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Silhouettes of monitor classes, showing relative sizes of the original Monitor, the later monitor classes, including the Passaics, Tippecanoes, and Cascos, and Ericsson's original light-draft monitor concept. By the time the bids for the light-drafts were to be opened in late February 1863, Stimers had departed for Port Royal. In his absence, Fox wrote Ericsson about the light-drafts. The Navy, Fox said, presumed that Ericsson had furnished the plans and that Stimers had worked out...

Miserable Failures

Combat Lessons and Political Engineering The monitors' first significant combat experience came in 1863, revealing some strengths and a number of weaknesses. Their first fleet engagement was Rear Admiral Samuel F. Du Pont's unsuccessful attack on Charleston, and in its aftermath the monitors became a focal point of conflict. The controversy that followed Du Pont's failure colored the monitor program long past the end of the war. The aggressive orientation of the Union's ironclad program became...

Info

The Johns Hopkins University Press 2715 North Charles Street Baltimore, Maryland 21218-4363 www.press.jhu.edu Library of Congress Cataloging-in-Publication Data Roberts, William H., 1950- Civil War ironclads the U.S. Navy and industrial mobilization William H. Roberts. p. cm. (Johns Hopkins studies in the history of technology) Includes bibliographical references (p. ) and index. isbn 0-8018-6830-0 (hardcover acid-free paper) 1. Armored vessels United States History 19th century. 2. United...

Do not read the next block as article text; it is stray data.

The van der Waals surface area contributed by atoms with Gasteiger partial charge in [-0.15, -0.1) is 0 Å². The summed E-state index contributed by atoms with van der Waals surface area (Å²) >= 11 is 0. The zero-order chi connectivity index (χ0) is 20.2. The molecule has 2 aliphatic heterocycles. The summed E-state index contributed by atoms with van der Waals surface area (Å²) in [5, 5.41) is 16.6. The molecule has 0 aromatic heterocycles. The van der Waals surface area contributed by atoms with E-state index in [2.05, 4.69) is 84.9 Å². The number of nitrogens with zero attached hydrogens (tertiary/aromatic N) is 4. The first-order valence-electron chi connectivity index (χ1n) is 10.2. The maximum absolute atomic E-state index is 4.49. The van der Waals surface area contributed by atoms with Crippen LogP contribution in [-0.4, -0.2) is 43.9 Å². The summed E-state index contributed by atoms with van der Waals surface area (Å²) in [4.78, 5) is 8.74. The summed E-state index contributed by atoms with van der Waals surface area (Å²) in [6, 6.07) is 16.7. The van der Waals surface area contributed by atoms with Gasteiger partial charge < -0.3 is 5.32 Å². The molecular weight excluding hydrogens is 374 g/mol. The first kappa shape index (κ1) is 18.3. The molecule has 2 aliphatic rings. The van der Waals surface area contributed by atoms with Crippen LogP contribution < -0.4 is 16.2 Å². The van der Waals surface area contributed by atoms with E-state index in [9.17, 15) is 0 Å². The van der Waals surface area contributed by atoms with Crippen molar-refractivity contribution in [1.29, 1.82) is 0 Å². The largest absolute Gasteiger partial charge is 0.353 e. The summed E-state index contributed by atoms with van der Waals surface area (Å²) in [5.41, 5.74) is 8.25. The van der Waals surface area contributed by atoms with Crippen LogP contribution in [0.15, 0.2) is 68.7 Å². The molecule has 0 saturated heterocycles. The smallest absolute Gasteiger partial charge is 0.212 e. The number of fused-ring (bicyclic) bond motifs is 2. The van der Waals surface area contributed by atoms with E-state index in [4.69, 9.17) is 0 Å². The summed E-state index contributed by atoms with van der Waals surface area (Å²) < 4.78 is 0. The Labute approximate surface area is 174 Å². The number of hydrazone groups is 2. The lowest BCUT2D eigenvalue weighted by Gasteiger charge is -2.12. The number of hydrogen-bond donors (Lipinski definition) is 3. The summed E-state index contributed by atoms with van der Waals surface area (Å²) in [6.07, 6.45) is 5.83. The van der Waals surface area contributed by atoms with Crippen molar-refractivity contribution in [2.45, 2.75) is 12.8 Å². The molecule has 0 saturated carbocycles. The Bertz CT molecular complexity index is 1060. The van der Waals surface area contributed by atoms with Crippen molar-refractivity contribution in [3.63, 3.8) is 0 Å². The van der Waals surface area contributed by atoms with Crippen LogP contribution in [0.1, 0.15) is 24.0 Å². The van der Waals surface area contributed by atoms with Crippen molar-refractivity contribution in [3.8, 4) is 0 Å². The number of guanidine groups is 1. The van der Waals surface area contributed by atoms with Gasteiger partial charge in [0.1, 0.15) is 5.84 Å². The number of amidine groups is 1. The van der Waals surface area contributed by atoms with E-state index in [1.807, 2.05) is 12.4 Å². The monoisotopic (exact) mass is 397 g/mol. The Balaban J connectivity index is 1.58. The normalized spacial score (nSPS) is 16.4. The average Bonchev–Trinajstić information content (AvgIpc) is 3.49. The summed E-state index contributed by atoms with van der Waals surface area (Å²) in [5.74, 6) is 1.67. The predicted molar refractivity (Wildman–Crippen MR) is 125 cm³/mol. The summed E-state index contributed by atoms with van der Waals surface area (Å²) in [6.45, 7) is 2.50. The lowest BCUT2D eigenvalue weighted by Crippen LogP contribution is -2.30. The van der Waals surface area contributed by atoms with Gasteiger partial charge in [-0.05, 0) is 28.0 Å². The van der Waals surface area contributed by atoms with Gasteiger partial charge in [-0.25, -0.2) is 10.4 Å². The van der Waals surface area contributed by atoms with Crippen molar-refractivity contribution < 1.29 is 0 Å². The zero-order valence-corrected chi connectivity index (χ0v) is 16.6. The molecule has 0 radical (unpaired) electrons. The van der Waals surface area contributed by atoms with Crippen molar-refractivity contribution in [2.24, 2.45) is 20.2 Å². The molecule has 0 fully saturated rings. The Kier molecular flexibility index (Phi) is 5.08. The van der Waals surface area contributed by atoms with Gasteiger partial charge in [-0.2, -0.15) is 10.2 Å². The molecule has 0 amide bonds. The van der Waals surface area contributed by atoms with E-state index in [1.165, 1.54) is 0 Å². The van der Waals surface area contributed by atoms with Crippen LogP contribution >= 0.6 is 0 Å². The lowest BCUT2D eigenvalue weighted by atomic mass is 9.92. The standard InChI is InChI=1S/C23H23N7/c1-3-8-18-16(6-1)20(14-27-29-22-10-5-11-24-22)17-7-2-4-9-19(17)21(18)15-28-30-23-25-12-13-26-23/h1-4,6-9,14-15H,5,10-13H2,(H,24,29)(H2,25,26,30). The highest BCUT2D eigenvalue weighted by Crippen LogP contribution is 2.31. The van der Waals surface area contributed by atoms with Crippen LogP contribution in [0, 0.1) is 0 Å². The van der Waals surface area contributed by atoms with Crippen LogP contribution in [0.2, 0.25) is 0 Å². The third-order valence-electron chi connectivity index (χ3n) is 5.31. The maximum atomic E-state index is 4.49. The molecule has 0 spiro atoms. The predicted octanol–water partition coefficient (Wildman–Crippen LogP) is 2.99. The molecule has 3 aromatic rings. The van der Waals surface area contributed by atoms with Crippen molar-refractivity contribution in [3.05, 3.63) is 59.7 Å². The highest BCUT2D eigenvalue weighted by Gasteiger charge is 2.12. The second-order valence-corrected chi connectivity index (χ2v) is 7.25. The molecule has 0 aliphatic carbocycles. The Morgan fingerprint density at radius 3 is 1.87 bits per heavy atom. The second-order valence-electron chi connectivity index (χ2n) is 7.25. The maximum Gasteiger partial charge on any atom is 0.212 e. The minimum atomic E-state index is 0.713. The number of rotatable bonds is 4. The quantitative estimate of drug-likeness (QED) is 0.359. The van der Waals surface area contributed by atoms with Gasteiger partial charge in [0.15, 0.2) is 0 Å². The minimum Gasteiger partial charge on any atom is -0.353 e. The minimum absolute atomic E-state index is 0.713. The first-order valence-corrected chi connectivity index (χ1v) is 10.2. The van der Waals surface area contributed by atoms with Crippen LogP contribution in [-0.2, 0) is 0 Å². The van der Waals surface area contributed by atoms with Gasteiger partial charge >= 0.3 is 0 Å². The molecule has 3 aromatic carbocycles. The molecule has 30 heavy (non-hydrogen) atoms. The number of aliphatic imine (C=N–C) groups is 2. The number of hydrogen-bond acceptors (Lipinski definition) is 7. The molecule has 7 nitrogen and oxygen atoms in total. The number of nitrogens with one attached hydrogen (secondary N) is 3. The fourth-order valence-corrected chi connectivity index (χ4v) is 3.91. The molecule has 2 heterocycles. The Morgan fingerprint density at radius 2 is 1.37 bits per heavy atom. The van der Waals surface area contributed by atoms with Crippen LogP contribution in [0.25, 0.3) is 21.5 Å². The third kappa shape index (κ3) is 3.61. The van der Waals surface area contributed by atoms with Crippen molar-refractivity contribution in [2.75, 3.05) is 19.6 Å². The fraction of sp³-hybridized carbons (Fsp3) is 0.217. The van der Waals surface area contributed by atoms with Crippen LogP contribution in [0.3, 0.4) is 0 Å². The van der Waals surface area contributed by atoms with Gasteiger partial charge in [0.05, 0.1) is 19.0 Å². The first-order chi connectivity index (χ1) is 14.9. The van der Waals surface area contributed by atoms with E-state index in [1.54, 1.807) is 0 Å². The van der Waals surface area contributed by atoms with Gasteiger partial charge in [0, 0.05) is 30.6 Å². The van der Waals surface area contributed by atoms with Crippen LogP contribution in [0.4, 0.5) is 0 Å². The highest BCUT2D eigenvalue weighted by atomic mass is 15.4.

Introduction

For thousands of years, warships were built of wood and powered by human muscles and the wind. Gunpowder carved the first niche for chemical energy and machine-made materials, but successfully mounting and using cannon aboard ship still required vast amounts of timber and muscle power. In the mid nineteenth century, however, naval warfare changed dramatically. The Crimean War produced halting steps toward mechanized combat at sea, but not until the American Civil War did a navy conduct a...

Mobilization on the Ohio River

Cincinnati's waterfront was busy in late 1862. Joseph Brown and McCord amp Junger had finished the wooden-hulled riverine ironclad Chillicothe in September, and were building the similar Tuscumbia and Indianola. As winter approached, both Greenwood and Swift were working hard to begin their monitors their experiences illuminate the problems faced at one time or another by all of the monitor builders. Greenwood had rented John Litherbury's boatyard as a construction site. It was little more than...